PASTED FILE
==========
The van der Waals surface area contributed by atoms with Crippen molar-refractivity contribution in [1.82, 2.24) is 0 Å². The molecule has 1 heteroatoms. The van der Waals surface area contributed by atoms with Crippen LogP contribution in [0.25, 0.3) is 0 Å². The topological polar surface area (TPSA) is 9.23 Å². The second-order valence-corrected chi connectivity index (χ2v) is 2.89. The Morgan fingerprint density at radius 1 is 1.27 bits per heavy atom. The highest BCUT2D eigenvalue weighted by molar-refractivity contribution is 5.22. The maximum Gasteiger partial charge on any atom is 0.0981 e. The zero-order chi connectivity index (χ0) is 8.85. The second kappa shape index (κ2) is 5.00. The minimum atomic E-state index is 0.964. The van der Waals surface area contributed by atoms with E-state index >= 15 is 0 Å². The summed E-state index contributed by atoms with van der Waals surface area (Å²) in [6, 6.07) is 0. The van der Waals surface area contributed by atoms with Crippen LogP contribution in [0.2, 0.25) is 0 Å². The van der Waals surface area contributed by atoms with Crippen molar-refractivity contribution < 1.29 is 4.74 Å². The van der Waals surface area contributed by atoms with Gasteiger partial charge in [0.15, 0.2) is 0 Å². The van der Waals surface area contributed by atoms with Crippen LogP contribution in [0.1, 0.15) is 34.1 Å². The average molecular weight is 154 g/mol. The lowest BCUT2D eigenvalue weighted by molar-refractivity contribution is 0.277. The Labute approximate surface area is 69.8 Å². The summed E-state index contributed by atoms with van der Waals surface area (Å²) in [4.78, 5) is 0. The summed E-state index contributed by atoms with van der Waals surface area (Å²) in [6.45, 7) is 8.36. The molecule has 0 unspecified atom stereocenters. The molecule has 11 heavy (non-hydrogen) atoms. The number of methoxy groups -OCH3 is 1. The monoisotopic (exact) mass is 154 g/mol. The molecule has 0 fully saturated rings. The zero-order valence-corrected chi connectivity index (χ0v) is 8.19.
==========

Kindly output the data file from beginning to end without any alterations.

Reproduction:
The van der Waals surface area contributed by atoms with Crippen molar-refractivity contribution in [1.82, 2.24) is 0 Å². The molecule has 1 heteroatoms. The van der Waals surface area contributed by atoms with Crippen LogP contribution in [0.25, 0.3) is 0 Å². The topological polar surface area (TPSA) is 9.23 Å². The second-order valence-corrected chi connectivity index (χ2v) is 2.89. The Morgan fingerprint density at radius 1 is 1.27 bits per heavy atom. The highest BCUT2D eigenvalue weighted by molar-refractivity contribution is 5.22. The maximum Gasteiger partial charge on any atom is 0.0981 e. The zero-order chi connectivity index (χ0) is 8.85. The second kappa shape index (κ2) is 5.00. The minimum atomic E-state index is 0.964. The van der Waals surface area contributed by atoms with E-state index >= 15 is 0 Å². The summed E-state index contributed by atoms with van der Waals surface area (Å²) in [6, 6.07) is 0. The van der Waals surface area contributed by atoms with Crippen LogP contribution in [0.2, 0.25) is 0 Å². The van der Waals surface area contributed by atoms with Crippen molar-refractivity contribution < 1.29 is 4.74 Å². The van der Waals surface area contributed by atoms with Gasteiger partial charge in [0.15, 0.2) is 0 Å². The van der Waals surface area contributed by atoms with Crippen LogP contribution in [0.1, 0.15) is 34.1 Å². The average molecular weight is 154 g/mol. The lowest BCUT2D eigenvalue weighted by molar-refractivity contribution is 0.277. The Labute approximate surface area is 69.8 Å². The summed E-state index contributed by atoms with van der Waals surface area (Å²) in [4.78, 5) is 0. The summed E-state index contributed by atoms with van der Waals surface area (Å²) in [6.45, 7) is 8.36. The molecule has 0 unspecified atom stereocenters. The molecule has 11 heavy (non-hydrogen) atoms. The number of methoxy groups -OCH3 is 1. The monoisotopic (exact) mass is 154 g/mol. The molecule has 0 fully saturated rings. The zero-order valence-corrected chi connectivity index (χ0v) is 8.19.